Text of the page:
long hair, Lillie Powell Gurganus, Walker County, Alabama , Fletcher Gurganus, Charles F. Gurganus, Charlie Snow Powell, Rebecca Jane Holley, Genealogy. Family History, Census,
Lillie Powell at the age of 16

As Lillie carefully unpinned and released her hair, the tresses tumbled down past her shoulders. Picking up the hair brush, her grand-daughters would carefully begin the much loved past time of brushing their grandmother’s long locks. Gently they would pull the brush through Lillie’s hair which fell down past her shoulders and on past her waist. The silken strands of hair represented a lifetime of growth, a lifetime of second glances from strangers, a lifetime of questions about how long she had been growing it and a lifetime of admiration from others, who like me, are very hair challenged.

Lillie Powell Gurganus never cut her hair throughout her entire life. Brushing her hair was among her grand-daughters’ favorite things to do with their grandmother. Sitting in a chair, her long thick hair reached down to the floor in her later years. As a young girl she often wore it down, evidence of  how long it really was, but in her later years it was carefully braided and then pinned around her head.

Lillie was born on the 17th of June 1895 to Charlie Snow Powell and Rebecca Jane Holley in Walker County, Alabama. She was their oldest daughter and the third child in a large family. Growing up in Walker County, the Powell family lived in relatively close proximity to the large Gurganus family, so it’s not too surprising that Lillie and Charles Fletcher Gurganus had the opportunity to meet. Fletcher and Lillie began the process of courting at a young age and it soon led to their marriage on a winter’s day, the 13th of December 1914.

There in Walker County, replete with rolling hills, rivers and forests and living near extended family members, Fletcher farmed and Lillie took care of the household chores and their five children.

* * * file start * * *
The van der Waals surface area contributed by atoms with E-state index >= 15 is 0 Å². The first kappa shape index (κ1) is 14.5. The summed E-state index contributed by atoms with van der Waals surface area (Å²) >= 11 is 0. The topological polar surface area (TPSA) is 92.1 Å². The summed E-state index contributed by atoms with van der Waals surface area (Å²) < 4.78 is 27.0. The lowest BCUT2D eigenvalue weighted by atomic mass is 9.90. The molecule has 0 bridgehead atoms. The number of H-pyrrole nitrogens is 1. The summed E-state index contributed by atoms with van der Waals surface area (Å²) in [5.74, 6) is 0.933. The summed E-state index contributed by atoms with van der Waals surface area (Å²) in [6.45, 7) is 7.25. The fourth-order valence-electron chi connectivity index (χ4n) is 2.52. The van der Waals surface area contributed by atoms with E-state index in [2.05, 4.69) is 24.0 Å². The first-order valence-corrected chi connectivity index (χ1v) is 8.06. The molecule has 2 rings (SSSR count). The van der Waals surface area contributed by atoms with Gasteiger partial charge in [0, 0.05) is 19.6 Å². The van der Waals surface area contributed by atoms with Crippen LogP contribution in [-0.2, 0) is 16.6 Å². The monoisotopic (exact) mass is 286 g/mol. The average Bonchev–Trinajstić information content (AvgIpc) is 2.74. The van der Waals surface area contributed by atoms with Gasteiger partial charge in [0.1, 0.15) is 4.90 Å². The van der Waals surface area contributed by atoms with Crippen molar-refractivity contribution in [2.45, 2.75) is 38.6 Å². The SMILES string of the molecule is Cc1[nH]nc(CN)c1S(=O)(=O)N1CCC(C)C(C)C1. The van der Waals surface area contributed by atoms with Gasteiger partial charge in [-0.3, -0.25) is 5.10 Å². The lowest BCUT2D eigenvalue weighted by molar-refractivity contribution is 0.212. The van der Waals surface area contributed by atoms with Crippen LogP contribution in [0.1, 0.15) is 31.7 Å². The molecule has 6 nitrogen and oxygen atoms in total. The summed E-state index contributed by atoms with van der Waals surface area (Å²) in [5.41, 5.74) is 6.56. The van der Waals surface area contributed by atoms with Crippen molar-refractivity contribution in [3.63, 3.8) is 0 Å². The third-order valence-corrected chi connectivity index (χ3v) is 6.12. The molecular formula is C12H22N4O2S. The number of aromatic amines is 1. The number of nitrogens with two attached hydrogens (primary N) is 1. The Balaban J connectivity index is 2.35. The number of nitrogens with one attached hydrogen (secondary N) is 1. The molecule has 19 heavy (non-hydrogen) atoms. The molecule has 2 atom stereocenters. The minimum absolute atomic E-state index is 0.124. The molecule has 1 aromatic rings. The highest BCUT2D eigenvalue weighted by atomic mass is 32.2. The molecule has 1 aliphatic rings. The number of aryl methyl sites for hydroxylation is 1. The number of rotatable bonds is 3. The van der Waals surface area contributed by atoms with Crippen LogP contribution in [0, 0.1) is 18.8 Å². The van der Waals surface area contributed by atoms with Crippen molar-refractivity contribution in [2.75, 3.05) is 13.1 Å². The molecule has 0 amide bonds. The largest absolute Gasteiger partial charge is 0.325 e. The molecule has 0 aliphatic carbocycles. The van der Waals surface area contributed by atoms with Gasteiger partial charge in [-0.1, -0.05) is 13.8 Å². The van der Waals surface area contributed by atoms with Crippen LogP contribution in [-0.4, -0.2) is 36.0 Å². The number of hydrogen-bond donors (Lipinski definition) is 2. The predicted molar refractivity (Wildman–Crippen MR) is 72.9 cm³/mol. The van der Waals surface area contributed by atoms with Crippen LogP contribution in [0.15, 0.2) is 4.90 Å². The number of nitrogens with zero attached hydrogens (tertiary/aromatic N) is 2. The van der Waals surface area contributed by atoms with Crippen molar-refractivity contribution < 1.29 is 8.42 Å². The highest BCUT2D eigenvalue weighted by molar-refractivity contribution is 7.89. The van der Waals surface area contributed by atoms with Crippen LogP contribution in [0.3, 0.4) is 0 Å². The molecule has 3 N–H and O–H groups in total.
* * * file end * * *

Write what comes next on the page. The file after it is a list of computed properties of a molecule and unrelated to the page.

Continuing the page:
Her grandchildren remember Lillie as soft spoken and for her sense of industry. A firm believer that an idle mind was the devil’s workshop, she constantly busied about, doing something productive with her time. If by chance you found her sitting, she was not idle, but generally busy at the lost art of mending, darning or meticulously piecing together a quilt top. As her children grew and married, they returned to Lillie and Fletcher’s home for cherished family dinners where Lillie constantly bustled about, tending to the needs of each of her precious visitors.

In Walker county on the tenth of March, 1975, at the age of 80, Lillie Powell passed from this life. Among the things she left behind were treasured remembrances such as handmade Valentines, cards and birthday messages from her husband, evidence of their love for each other. But in the hearts of her grandchildren, she left cherished memories of time spent together at family gatherings as well as those uniquely special moments when she unpinned her long braids for them, and they had the privilege of brushing her beautiful long hair. They truly prize the memories of Grandma Lillie letting down her hair.

A special thanks to Betty Wedgeworth for sharing a few memories and the picture of her grandmother Lillie Powell Gurganus. 

For those curious about our connection, Charlie Fletcher Gurganus was my third cousin, twice removed. 

Copyright © Michelle G. Taggart 2016, All rights reserved

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12 thoughts on “The Grandmother Who Let Her Hair Down

  1. Such a sweet story and a fabulous photo. It's a wonder Lillie didn't just get tired of that long hair, but it's so cool that she didn't. I wonder who got her brush — that would have been a treasure to keep.

  2. This post was a fun one to write. It's interesting how sometimes the thoughts flow and other times it is so difficult. But when Betty wrote to me and told me how she loved to brush her grandmother's hair and how she felt about her, it all fell into place and I was left wishing I knew her.

  3. Thanks Colleen. Betty only shared a handful of details, but it was enough for me to envision Lillie. It made me realize how we need to record what we know about our grandparents because even if it is just a few details, it makes such a difference.

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